Intorduction to Artificial Intelligence



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Intorduction to Artificial Intelligence

  • Rina Dechter
  • CS 171
  • Fall 2006

Robotic links

  • Robocup Video
    • Soccer Robocupf
  • Darpa Challenge
    • Darpa’s-challenge-video
    • http://www.darpa.mil/grandchallenge05/TechPapers/Stanford.pdf

CS171

  • Course home page: http://www.ics.uci.edu/~dechter/ics-171/fall-06/
  • schedule, lecture notes, tutorials, assignment, grading, office hours, etc.
  • Textbook: S. Russell and P. Norvig Artificial Intelligence: A Modern Approach Prentice Hall, 2003, Second Edition
  • Grading: Homeworks and projects (30-40%)
  • Midterm and final (60-70%)

Course overview

  • Introduction and Agents (chapters 1,2)
  • Search (chapters 3,4)
  • Games (chapter 5)
  • Constraints processing (chapter 6)
  • Representation and Reasoning with Logic (chapters 7,8,9)
  • Learning (chapters 18,20)
  • Planning (chapter 11)
  • Uncertainty (chapters 13,14)
  • Natural Language Processing (chapter 22,23)

Course Outline

  • Resources on the Internet
  • AI on the Web: A very comprehensive list of Web resources about AI from the Russell and Norvig textbook.
  • Essays and Papers
  • What is AI, John McCarthy
  • Computing Machinery and Intelligence, A.M. Turing
  • Rethinking Artificial Intelligence, Patrick H.Winston

Today’s class

  • What is Artificial Intelligence?
  • A brief History
  • Intelligent agents
  • State of the art

What is Artificial Intelligence (John McCarthy , Basic Questions)

  • What is artificial intelligence?
  • It is the science and engineering of making intelligent machines, especially intelligent computer programs. It is related to the similar task of using computers to understand human intelligence, but AI does not have to confine itself to methods that are biologically observable.
  • Yes, but what is intelligence?
  • Intelligence is the computational part of the ability to achieve goals in the world. Varying kinds and degrees of intelligence occur in people, many animals and some machines.
  • Isn't there a solid definition of intelligence that doesn't depend on relating it to human intelligence?
  • Not yet. The problem is that we cannot yet characterize in general what kinds of computational procedures we want to call intelligent. We understand some of the mechanisms of intelligence and not others.
  • More in: http://www-formal.stanford.edu/jmc/whatisai/node1.html

What is AI?

  • Views of AI fall into four categories:
  • Thinking humanly Thinking rationally
  • Acting humanly Acting rationally
  • The textbook advocates "acting rationally“
  • List of AI-topics

What is Artificial Intelligence?

  • Human-like (“How to simulate humans intellect and behavior on by a machine.)
    • Mathematical problems (puzzles, games, theorems)
    • Common-sense reasoning (if there is parking-space, probably illegal to park)
    • Expert knowledge: lawyers, medicine, diagnosis
    • Social behavior
  • Rational-like:
    • achieve goals, have performance measure

What is Artificial Intelligence

  • Thought processes
    • “The exciting new effort to make computers think .. Machines with minds, in the full and literal sense” (Haugeland, 1985)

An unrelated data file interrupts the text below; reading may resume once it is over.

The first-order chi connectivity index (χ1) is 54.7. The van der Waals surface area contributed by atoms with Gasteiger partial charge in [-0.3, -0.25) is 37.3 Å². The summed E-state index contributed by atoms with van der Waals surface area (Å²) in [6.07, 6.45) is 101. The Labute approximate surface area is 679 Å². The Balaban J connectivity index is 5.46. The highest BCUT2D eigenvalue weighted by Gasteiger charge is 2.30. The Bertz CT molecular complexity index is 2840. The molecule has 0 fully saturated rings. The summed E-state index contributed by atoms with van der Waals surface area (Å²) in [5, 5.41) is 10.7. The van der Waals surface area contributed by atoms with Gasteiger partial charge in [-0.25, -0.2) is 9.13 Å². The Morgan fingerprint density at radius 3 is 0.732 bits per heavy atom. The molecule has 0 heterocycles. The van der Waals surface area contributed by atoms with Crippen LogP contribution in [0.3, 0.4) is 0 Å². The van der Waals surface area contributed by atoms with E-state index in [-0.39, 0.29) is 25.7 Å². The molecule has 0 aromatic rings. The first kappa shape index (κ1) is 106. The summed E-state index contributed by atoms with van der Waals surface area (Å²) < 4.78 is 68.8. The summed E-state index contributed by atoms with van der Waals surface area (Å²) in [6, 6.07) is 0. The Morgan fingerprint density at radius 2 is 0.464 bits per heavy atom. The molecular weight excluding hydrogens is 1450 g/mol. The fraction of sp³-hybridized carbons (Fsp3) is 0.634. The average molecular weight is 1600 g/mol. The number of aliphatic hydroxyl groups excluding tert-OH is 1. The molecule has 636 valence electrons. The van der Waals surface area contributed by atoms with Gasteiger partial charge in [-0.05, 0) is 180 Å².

• Behavior
    • “The study of how to make computers do things at which, at the moment, people are better.” (Rich, and Knight, 1991)

The Turing Test (Can Machine think? A. M. Turing, 1950)

  • Requires
    • Natural language
    • Knowledge representation
    • Automated reasoning
    • Machine learning
    • (vision, robotics) for full test

What is AI?

  • Turing test (1950)
  • Requires:
    • Natural language
    • Knowledge representation
    • automated reasoning
    • machine learning
    • (vision, robotics.) for full test
  • Thinking humanly:
    • Introspection, the general problem solver (Newell and Simon 1961)
    • Cognitive sciences
  • Thinking rationally:
    • Logic
    • Problems: how to represent and reason in a domain
  • Acting rationally:
    • Agents: Perceive and act

AI examples

  • Common sense reasoning
  • Tweety
  • Yale Shooting problem
  • Update vs revise knowledge
  • The OR gate example: A or B - C
  • Observe C=0, vs Do C=0
  • Chaining theories of actions
    • Looks-like(P)  is(P)
    • Make-looks-like(P)  Looks-like(P)
    • ----------------------------------------
    • Makes-looks-like(P) ---is(P) ???
  • Garage-door example: garage door not included.
  • Planning benchmarks
  • 8-puzzle, 8-queen, block world, grid-space world
  • Abduction: cambridge parking example

History of AI

  • McCulloch and Pitts (1943)
    • Neural networks that learn
  • Minsky (1951)
    • Built a neural net computer
  • Darmouth conference (1956):
    • McCarthy, Minsky, Newell, Simon met,
    • Logic theorist (LT)- proves a theorem in Principia Mathematica-Russel.
    • The name “Artficial Intelligence” was coined.
  • 1952-1969
    • GPS- Newell and Simon
    • Geometry theorem prover - Gelernter (1959)
    • Samuel Checkers that learns (1952)
    • McCarthy - Lisp (1958), Advice Taker, Robinson’s resolution
    • Microworlds: Integration, block-worlds.
    • 1962- the perceptron convergence (Rosenblatt)

The Birthplace of “Artificial Intelligence”, 1956

  • Darmouth workshop, 1956: historical meeting of the precieved founders of AI met: John McCarthy, Marvin Minsky, Alan Newell, and Herbert Simon.
  • A Proposal for the Dartmouth Summer Research Project on Artificial Intelligence. J. McCarthy, M. L. Minsky, N. Rochester, and C.E. Shannon. August 31, 1955. "We propose that a 2 month, 10 man study of artificial intelligence be carried out during the summer of 1956 at Dartmouth College in Hanover, New Hampshire. The study is to proceed on the basis of the conjecture that every aspect of learning or any other feature of intelligence can in principle be so precisely described that a machine can be made to simulate it." And this marks the debut of the term "artificial intelligence.“